This post was originally posted on haba na haba, hujaza kibaba–and has been adapted for the MHTF Blog
One of the most salient admissions I heard during the Women Deliver 2010 conference in Washington DC (June 7-9) was that the major challenge facing improvements in maternal health is a lack of political will. Kathleen Sebelius, the US Secretary for Health and Human Services, explained that the problem with reducing maternal mortality is not with the lack of knowledge or interventions, but the political will to put that knowledge to action, the will to make maternal mortality a priority of governments, the will to stand up and say that the lives of women matter, and we MUST do something about it.
I spent three days hearing about proven interventions – improving human resources for health so that more clinics and facilities will have trained birth attendants and midwives presiding over deliveries, expansion of in-service training to include Emergency Obstetric Care (EmOC) to more professionals and thus more clinics, wider distribution of clean delivery kits, immunization, kangaroo mother care, exclusive breast feeding, access to safe abortion, family planning, and antenatal care. The steadfast and committed people working in the field of maternal health know what to do, and how to do it. Every day, nearly 1,500 women die giving life, and the global health community knows how to prevent almost 1,300, or 90%, of those deaths. But do they have the power to demand and receive the funds from their governments to scale-up these interventions—to make them accessible to the most marginalized populations? Do they have the power to make maternal mortality a national (or international) priority? Do they have the power to make their voices heard?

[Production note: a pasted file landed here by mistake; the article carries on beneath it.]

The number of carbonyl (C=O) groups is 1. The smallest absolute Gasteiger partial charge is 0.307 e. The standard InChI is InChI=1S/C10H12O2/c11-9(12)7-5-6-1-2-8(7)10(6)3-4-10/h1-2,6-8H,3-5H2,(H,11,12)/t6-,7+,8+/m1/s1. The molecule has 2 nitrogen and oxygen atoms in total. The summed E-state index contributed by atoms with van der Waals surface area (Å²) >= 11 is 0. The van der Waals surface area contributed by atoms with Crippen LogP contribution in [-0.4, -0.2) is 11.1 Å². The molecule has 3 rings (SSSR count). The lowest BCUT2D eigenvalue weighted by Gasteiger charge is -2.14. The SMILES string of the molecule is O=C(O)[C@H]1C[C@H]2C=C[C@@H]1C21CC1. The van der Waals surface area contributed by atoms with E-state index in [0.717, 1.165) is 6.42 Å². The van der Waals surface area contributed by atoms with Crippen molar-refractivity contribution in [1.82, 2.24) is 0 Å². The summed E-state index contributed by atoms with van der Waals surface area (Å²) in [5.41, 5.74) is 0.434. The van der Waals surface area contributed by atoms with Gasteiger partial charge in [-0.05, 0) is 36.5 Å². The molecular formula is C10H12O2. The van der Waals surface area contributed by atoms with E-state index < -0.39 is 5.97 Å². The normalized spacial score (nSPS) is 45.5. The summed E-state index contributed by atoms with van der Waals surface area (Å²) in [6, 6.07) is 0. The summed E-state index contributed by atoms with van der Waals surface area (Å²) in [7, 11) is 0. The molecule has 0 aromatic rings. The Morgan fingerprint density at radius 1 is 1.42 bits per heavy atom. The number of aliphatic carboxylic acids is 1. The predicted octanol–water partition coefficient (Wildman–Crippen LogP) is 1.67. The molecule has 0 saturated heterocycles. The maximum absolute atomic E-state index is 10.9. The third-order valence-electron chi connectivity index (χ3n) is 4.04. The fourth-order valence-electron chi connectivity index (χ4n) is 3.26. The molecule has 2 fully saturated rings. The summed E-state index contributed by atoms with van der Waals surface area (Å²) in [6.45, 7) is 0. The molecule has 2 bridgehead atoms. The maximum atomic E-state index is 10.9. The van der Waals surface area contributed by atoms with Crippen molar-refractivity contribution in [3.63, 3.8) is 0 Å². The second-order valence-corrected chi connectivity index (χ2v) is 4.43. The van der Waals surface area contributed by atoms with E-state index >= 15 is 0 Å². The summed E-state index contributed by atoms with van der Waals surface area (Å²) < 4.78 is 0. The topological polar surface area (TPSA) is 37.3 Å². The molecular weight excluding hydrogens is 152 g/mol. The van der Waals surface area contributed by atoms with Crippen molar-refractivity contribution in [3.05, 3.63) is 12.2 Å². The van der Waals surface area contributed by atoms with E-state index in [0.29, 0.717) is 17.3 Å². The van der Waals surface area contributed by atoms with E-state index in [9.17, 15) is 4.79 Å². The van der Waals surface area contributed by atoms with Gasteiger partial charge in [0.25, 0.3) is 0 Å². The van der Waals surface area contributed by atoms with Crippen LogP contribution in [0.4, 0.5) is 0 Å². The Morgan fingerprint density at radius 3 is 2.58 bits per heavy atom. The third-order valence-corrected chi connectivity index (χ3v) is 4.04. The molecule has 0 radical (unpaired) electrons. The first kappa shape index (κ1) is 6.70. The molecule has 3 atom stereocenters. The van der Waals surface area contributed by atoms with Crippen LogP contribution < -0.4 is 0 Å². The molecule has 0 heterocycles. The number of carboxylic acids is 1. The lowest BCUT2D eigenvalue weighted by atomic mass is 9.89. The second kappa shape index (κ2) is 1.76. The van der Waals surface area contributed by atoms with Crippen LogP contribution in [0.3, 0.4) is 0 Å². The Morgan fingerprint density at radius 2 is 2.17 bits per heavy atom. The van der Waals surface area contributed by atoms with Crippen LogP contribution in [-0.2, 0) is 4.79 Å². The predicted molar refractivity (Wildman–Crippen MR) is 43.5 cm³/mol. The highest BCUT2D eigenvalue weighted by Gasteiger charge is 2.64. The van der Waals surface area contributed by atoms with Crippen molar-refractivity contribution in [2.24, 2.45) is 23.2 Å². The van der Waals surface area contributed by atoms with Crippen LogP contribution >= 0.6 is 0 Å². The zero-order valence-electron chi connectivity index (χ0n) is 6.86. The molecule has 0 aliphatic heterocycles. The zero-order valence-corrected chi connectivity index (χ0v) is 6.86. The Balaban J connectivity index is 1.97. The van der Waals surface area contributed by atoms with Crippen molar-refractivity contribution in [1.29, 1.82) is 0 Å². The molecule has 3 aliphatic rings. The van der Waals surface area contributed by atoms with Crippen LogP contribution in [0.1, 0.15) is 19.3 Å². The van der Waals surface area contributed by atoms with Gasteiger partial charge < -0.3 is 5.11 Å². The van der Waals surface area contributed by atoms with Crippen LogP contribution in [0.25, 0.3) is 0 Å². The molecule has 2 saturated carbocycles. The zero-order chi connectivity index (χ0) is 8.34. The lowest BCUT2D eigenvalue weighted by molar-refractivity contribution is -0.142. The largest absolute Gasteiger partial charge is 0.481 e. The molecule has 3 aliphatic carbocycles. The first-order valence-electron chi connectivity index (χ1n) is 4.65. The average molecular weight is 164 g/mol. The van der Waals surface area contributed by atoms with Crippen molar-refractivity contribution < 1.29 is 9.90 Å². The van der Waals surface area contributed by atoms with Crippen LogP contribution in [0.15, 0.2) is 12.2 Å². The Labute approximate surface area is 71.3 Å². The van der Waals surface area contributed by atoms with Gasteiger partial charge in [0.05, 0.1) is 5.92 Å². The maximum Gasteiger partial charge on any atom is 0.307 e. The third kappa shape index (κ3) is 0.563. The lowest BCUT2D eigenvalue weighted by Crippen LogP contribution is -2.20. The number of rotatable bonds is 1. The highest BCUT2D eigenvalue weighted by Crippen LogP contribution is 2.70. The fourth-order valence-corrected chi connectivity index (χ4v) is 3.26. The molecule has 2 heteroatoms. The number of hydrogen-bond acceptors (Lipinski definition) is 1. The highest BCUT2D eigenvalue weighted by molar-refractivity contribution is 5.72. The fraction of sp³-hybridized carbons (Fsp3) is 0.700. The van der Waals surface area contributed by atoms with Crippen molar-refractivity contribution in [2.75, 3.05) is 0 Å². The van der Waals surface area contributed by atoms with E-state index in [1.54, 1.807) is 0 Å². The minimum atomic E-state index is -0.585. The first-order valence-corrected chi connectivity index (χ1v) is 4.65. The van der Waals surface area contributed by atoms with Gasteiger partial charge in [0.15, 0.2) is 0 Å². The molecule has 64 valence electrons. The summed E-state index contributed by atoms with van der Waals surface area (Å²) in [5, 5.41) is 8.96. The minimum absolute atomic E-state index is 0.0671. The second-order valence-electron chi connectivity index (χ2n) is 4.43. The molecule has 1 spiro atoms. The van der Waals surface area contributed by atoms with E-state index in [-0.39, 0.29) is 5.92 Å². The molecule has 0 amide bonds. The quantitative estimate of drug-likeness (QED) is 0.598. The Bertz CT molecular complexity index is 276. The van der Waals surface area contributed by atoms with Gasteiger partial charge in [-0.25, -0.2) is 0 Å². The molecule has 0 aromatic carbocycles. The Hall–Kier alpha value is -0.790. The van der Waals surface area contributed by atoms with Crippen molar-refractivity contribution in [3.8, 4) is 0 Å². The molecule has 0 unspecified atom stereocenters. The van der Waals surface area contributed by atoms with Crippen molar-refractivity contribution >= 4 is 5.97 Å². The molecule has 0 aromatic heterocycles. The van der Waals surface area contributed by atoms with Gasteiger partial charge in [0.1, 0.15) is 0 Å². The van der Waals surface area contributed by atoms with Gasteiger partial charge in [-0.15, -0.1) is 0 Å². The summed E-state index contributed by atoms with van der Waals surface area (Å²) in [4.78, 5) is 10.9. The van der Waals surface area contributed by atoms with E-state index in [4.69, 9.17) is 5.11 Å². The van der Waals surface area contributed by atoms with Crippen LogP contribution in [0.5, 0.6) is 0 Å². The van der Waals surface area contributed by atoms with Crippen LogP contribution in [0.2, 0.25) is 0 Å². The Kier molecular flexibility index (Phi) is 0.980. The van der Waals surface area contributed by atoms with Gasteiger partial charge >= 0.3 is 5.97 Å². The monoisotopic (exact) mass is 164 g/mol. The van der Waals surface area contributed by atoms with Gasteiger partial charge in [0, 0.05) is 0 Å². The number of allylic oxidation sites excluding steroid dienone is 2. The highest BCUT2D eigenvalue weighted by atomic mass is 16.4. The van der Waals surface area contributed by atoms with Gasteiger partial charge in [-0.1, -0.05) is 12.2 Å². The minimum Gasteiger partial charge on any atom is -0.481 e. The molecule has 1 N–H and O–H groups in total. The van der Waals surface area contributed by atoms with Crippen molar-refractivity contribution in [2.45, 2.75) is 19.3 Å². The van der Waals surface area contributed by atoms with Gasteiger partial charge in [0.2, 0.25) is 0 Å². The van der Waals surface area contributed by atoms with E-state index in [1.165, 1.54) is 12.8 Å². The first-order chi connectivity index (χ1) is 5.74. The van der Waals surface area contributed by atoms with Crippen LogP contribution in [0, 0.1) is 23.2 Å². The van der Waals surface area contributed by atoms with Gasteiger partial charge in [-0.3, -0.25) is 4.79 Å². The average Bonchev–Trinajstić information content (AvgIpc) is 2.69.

I find it remarkable the way other similar causes have been able to garner immense support—and financial backing. LiveSTRONG is a striking example. Lance Armstrong and his team have done an extraordinary job of raising awareness, corporate dollars, and determination to find a cure for cancer. TO FIND A CURE. I think it is wonderful that so many organizations’ efforts and resources are being poured into identifying a cure for cancer—but I also wonder, how can it be that we already know how to solve the problem of maternal mortality and morbidity yet hundreds of thousands of women continue to die every year because the global community has refused to prioritize the health of the poorest and most marginalized women in the world?
All of this points to the awful reality that in many parts of the world, the lives of women are seen as less valuable. However, at Women Deliver 2010 and the Annual Global Health Council meeting the week after, I witnessed unprecedented collaboration and momentum to change that reality from within the field and beyond. As we approach 2015, the make it or break it year for the Millennium Development Goals, our collective voice is loud and clear. Now more than ever, it is time to make the final push to achieve MDG-5. I hope that the world’s politicians will be held accountable for the funds they promised at the G8 and G20 meetings—and that those funds will go towards evidence-based interventions. At Women Deliver and at the Global Health Council meeting, I met many remarkable maternal and child health practitioners. The brains, the brute, and the determination are all there on the practitioner side. What the global health community needs now is for our politicians to stand beside us, to trust in our evidence-based interventions, to let us save over one thousand women’s lives every day.
Be sure to check out Kate Dilley’s blog, haba na haba, hujaza kibaba.